Source: The Nation
Around the world, a stunning one in five children are growing up in a war zone today. Neither their governments, nor humanitarian-aid groups, nor their families can guarantee the basic elements of survival, much less anything like a happy childhood. That’s according to a bleak accounting by human-rights researchers that reveals that in many regions, it’s not soldiers who suffer the most on the front lines, but the estimated 420 million children who live in conflict-affected areas—about a fifth of all youth. The total count, drawn from an international database, represents an increase of 30 million between 2016 and 2017. The humanitarian group Save the Children (STC) estimates that conflict now impacts children at the highest rate in a generation.
Today’s war-zone children grapple with everyday violence that would be unthinkable in more peaceful and privileged societies. STC found that based on a United Nations index of “grave violations against children,” the number of incidents of “being killed, maimed, recruited by armed groups or abducted, sexual violence, attacks on schools and denial of humanitarian aid” jumped from roughly 10,000 in 2010 to 25,000 in 2017. Often, children are “specifically targeted”— perhaps to maximize the political spectacle of carnage, or to test the rules of combat by deliberately placing children in the cross fire—or deliberately starved under siege.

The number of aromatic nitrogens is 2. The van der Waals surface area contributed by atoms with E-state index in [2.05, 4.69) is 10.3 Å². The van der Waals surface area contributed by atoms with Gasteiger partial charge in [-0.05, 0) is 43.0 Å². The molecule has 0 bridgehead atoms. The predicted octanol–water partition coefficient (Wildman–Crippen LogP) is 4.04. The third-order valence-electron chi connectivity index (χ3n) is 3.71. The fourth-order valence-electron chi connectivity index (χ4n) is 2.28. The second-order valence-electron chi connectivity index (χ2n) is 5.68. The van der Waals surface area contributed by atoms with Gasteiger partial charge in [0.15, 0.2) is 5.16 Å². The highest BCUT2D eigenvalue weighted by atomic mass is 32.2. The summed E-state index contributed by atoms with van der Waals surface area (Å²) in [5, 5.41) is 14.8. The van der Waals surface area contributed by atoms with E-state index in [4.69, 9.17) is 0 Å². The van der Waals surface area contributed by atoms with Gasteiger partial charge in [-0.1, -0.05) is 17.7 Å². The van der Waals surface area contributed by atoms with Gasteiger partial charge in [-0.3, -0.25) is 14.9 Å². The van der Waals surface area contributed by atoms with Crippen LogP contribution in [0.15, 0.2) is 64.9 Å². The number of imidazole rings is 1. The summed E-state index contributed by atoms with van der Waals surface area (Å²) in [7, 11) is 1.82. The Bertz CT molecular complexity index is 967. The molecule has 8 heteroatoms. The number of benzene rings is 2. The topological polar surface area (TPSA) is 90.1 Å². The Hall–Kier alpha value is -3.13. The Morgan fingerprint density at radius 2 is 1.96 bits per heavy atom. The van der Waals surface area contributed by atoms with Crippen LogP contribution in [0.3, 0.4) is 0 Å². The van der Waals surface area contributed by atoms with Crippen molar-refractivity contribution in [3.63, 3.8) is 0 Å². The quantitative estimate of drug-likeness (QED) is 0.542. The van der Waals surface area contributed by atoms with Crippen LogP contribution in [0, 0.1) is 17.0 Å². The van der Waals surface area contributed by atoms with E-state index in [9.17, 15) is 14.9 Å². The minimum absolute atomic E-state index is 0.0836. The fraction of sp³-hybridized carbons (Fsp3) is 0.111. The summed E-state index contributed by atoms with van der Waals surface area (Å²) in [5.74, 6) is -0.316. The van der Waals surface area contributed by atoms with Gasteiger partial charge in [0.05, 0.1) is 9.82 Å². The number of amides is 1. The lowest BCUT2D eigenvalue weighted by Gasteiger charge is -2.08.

About 30 percent of kids in Africa and 40 percent in the Middle East are living in conflict zones today, while Asia has the highest number of children in conflict zones, 195 million. Beyond the front lines, countless children have been displaced, often living as refugees abroad indefinitely. The rise in the number of children in conflict zones is driven partially by an expansion in populations affected by conflict, but also by increasing violence by non-state actors as war shifts from traditional international fighting to informal clashes. Overall, since 1990, according to Bernice Romero, senior director of public policy and advocacy at STC, “conflict is happening in more populated areas, including the urbanization of war, the rise of non-state actors, the increasing number of conflicts, and conflicts becoming longer and more drawn out.”